Sunday, 5 August 2007

Don't You Have Time To Think?

People remember Richard Feynman for many different reasons.

He was one of the scientists who was involved in the Manhattan Project, which lead to the creation of the atomic bomb that destroyed Nagasaki and Hiroshima (something he was confronted with later in his life). He was awarded the Nobel Prize in 1965 for advancing the field of quantum electrodynamics. He served on the committee that investigated the crash of the space shuttle Challenger, and on live TV demonstrated through a remarkably simple experiment how the one part of the shuttle was damaged and caused the crash.

In Don't You Have Time To Think?, we are introduced to a man who is a definite rarity. Feynman is scientist as well as a passionate educator who strived to make science interesting and approachable to the common people. His books, including The Feynman Lectures On Physics, speak volumes about his effort to dispel the 'science is scientific folk only' form of thinking.

Most of the book are letters that were send and received by Feynman to and from people of all sorts – colleagues, students, family, friends, fans, critics, skeptics.

It's amazing to see how many letter he had answered. Some asked for career advices, while a few expressed their admiration for Feynman incredible passion and playful teaching approach to a subject generally deemed as "boring". In between, letters from handful of amateur scientist buffs (if that is the correct term) appears, discussing some ideas they have stumbled upon. And with patience and encouragement, Feynman wrote back. The rest are largely letters to colleagues and family members, which also showed many sides to his unique individuality (two of Feynman's well-known hobbies happen to be lock picking and bongo drumming).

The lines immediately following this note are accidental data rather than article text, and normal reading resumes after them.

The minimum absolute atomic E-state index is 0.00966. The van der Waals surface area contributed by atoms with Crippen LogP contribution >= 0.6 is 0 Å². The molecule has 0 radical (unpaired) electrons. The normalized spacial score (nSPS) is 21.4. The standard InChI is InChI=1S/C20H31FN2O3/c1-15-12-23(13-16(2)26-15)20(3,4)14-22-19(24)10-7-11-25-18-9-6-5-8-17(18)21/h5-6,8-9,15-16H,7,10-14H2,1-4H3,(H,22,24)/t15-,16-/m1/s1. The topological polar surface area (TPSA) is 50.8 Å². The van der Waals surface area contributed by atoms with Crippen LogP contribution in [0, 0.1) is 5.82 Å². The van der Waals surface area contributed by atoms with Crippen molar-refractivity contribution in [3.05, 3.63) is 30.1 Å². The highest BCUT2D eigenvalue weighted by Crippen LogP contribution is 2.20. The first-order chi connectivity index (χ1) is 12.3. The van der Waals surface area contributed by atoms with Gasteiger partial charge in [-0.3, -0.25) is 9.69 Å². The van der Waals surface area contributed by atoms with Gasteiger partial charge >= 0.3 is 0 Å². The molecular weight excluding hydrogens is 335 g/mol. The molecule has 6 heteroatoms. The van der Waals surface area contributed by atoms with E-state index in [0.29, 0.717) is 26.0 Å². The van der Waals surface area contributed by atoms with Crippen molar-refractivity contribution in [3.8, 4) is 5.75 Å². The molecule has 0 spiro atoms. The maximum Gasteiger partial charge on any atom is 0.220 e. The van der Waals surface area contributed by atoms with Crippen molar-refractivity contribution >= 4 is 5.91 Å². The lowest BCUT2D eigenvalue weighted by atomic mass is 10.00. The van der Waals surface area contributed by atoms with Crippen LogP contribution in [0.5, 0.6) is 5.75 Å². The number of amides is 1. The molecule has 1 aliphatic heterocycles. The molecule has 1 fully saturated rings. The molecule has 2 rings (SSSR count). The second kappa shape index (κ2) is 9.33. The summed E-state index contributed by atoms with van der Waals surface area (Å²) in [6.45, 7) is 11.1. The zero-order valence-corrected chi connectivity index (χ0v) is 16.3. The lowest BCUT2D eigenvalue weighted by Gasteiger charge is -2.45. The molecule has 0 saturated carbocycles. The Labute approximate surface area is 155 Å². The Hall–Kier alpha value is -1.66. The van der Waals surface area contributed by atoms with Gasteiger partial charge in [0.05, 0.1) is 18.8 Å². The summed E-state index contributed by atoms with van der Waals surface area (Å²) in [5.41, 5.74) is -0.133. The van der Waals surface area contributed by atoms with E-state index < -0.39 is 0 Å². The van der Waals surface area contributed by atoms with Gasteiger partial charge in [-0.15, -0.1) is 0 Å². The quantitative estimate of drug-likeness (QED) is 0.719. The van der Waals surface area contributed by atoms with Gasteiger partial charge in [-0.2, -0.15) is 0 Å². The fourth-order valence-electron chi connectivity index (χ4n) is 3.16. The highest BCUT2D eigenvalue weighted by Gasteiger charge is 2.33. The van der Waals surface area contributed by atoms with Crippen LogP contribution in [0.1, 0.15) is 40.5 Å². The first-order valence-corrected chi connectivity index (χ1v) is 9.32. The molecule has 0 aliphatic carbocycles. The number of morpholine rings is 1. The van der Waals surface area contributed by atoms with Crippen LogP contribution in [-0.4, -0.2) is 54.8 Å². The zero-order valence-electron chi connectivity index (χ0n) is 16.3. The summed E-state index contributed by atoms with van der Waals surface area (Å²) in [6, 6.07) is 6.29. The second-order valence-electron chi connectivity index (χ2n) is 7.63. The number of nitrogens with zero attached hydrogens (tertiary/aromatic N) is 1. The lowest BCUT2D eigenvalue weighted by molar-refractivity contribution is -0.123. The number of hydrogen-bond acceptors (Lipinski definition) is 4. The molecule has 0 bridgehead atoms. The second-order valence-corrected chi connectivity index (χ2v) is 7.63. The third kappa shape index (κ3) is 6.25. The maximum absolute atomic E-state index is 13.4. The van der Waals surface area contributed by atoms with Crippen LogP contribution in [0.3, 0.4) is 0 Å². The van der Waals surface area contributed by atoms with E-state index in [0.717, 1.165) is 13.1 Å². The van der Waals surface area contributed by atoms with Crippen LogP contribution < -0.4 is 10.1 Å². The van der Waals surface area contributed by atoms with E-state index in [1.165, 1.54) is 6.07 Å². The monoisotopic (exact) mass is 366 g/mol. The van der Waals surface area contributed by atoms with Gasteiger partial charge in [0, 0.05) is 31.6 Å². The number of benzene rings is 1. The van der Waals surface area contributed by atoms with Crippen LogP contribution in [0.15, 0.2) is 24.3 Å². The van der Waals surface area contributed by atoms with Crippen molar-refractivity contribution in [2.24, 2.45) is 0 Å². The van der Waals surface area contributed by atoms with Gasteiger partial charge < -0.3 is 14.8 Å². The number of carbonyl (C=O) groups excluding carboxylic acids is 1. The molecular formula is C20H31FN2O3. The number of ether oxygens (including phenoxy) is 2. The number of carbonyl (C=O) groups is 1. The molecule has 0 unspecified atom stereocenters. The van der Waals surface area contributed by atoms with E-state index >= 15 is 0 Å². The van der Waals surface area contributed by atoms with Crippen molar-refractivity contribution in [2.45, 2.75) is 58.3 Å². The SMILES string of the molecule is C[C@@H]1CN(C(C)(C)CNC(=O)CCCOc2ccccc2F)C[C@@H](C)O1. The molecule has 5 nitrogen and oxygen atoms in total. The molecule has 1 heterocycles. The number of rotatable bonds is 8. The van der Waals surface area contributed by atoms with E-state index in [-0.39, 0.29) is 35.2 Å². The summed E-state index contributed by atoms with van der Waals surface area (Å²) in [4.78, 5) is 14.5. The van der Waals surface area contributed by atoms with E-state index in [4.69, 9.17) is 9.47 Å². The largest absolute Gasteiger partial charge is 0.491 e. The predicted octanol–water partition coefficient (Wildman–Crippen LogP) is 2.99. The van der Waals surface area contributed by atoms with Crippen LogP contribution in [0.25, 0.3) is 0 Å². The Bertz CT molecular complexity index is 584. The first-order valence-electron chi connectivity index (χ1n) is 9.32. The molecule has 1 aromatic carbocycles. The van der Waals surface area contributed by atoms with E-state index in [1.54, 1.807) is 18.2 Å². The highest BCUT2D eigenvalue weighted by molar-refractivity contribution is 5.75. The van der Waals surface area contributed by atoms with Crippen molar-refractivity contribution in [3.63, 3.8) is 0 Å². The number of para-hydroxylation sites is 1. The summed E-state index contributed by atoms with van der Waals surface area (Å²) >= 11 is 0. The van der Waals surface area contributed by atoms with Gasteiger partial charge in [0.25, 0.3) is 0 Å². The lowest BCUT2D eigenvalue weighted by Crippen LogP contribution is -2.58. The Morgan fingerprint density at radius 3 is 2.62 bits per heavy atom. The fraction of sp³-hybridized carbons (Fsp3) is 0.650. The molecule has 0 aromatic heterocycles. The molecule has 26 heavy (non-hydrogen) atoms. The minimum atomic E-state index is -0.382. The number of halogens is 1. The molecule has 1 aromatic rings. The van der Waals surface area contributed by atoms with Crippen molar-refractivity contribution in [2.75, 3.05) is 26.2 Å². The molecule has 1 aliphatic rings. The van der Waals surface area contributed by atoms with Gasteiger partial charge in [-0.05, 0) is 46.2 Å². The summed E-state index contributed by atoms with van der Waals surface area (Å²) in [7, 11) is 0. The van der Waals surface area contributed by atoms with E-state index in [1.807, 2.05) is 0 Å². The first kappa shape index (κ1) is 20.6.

Even as a scientist of Nobel Prize stature, Feynman took the trouble to reply many of (if not all) the letters he gets. I personally can't imagine anyone, even an ordinary person, who would take the time to answer their personal mails.

Feynman also served as a textbook reviewer for the California state and I really, really think that his article on how to write mathematics textbooks for school-age students titled 'New Textbooks for The 'New' Mathematic' should be read by the people at our ministry.

Don't You Have Time To Think? is an anthology of the man named Richard Feynman. More than just an accomplished scientist, Richard is son to Melville and Lucille Feynman, husband to Arline (who died at a young age) and Gweneth, father to Carl and Michelle, a wise friend, an friendly educator, a cancer survivor and an inspiration to a countless many.


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